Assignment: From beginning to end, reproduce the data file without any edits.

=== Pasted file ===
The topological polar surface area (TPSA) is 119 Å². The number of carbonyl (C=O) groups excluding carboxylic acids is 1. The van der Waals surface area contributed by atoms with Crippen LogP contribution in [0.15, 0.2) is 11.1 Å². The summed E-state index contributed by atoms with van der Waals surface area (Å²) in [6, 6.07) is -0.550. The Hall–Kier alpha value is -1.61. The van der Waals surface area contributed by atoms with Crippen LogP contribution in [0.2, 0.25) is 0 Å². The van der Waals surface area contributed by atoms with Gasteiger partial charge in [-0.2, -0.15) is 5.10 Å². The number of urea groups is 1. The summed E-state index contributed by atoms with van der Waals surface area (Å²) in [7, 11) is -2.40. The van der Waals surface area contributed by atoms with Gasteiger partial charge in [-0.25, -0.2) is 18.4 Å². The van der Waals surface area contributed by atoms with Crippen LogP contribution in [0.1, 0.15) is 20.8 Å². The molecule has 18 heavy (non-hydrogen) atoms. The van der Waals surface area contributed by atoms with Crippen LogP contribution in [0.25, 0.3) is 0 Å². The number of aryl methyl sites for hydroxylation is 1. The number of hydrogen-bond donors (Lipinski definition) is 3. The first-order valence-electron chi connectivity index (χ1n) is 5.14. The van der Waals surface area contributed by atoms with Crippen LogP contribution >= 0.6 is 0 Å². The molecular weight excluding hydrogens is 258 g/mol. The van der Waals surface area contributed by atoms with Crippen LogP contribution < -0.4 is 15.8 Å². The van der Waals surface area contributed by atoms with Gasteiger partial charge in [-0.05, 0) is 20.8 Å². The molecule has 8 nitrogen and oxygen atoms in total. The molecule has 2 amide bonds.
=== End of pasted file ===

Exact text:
The topological polar surface area (TPSA) is 119 Å². The number of carbonyl (C=O) groups excluding carboxylic acids is 1. The van der Waals surface area contributed by atoms with Crippen LogP contribution in [0.15, 0.2) is 11.1 Å². The summed E-state index contributed by atoms with van der Waals surface area (Å²) in [6, 6.07) is -0.550. The Hall–Kier alpha value is -1.61. The van der Waals surface area contributed by atoms with Crippen LogP contribution in [0.2, 0.25) is 0 Å². The van der Waals surface area contributed by atoms with Gasteiger partial charge in [-0.2, -0.15) is 5.10 Å². The number of urea groups is 1. The summed E-state index contributed by atoms with van der Waals surface area (Å²) in [7, 11) is -2.40. The van der Waals surface area contributed by atoms with Gasteiger partial charge in [-0.25, -0.2) is 18.4 Å². The van der Waals surface area contributed by atoms with Crippen LogP contribution in [0.1, 0.15) is 20.8 Å². The molecule has 18 heavy (non-hydrogen) atoms. The van der Waals surface area contributed by atoms with Crippen LogP contribution in [0.25, 0.3) is 0 Å². The number of aryl methyl sites for hydroxylation is 1. The number of hydrogen-bond donors (Lipinski definition) is 3. The first-order valence-electron chi connectivity index (χ1n) is 5.14. The van der Waals surface area contributed by atoms with Crippen LogP contribution >= 0.6 is 0 Å². The molecular weight excluding hydrogens is 258 g/mol. The van der Waals surface area contributed by atoms with Crippen LogP contribution < -0.4 is 15.8 Å². The van der Waals surface area contributed by atoms with Gasteiger partial charge in [-0.05, 0) is 20.8 Å². The molecule has 8 nitrogen and oxygen atoms in total. The molecule has 2 amide bonds.